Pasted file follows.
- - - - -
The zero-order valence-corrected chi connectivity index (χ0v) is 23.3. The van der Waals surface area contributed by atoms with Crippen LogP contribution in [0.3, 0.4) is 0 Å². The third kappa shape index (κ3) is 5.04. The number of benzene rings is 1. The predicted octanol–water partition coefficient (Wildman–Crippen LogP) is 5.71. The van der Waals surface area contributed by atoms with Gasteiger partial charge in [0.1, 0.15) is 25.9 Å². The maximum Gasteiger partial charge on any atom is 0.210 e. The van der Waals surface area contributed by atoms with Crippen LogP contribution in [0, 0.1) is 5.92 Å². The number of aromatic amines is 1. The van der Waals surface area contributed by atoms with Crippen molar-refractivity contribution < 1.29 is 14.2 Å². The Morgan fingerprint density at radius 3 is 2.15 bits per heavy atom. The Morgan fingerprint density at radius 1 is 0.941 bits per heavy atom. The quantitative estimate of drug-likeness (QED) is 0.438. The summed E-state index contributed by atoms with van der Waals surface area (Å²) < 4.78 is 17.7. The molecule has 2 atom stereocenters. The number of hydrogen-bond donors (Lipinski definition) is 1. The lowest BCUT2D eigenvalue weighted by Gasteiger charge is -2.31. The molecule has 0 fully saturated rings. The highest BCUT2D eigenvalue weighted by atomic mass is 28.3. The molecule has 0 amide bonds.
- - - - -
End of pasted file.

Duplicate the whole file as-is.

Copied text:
The zero-order valence-corrected chi connectivity index (χ0v) is 23.3. The van der Waals surface area contributed by atoms with Crippen LogP contribution in [0.3, 0.4) is 0 Å². The third kappa shape index (κ3) is 5.04. The number of benzene rings is 1. The predicted octanol–water partition coefficient (Wildman–Crippen LogP) is 5.71. The van der Waals surface area contributed by atoms with Gasteiger partial charge in [0.1, 0.15) is 25.9 Å². The maximum Gasteiger partial charge on any atom is 0.210 e. The van der Waals surface area contributed by atoms with Crippen LogP contribution in [0, 0.1) is 5.92 Å². The number of aromatic amines is 1. The van der Waals surface area contributed by atoms with Crippen molar-refractivity contribution < 1.29 is 14.2 Å². The Morgan fingerprint density at radius 3 is 2.15 bits per heavy atom. The Morgan fingerprint density at radius 1 is 0.941 bits per heavy atom. The quantitative estimate of drug-likeness (QED) is 0.438. The summed E-state index contributed by atoms with van der Waals surface area (Å²) < 4.78 is 17.7. The molecule has 2 atom stereocenters. The number of hydrogen-bond donors (Lipinski definition) is 1. The lowest BCUT2D eigenvalue weighted by Gasteiger charge is -2.31. The molecule has 0 fully saturated rings. The highest BCUT2D eigenvalue weighted by atomic mass is 28.3. The molecule has 0 amide bonds.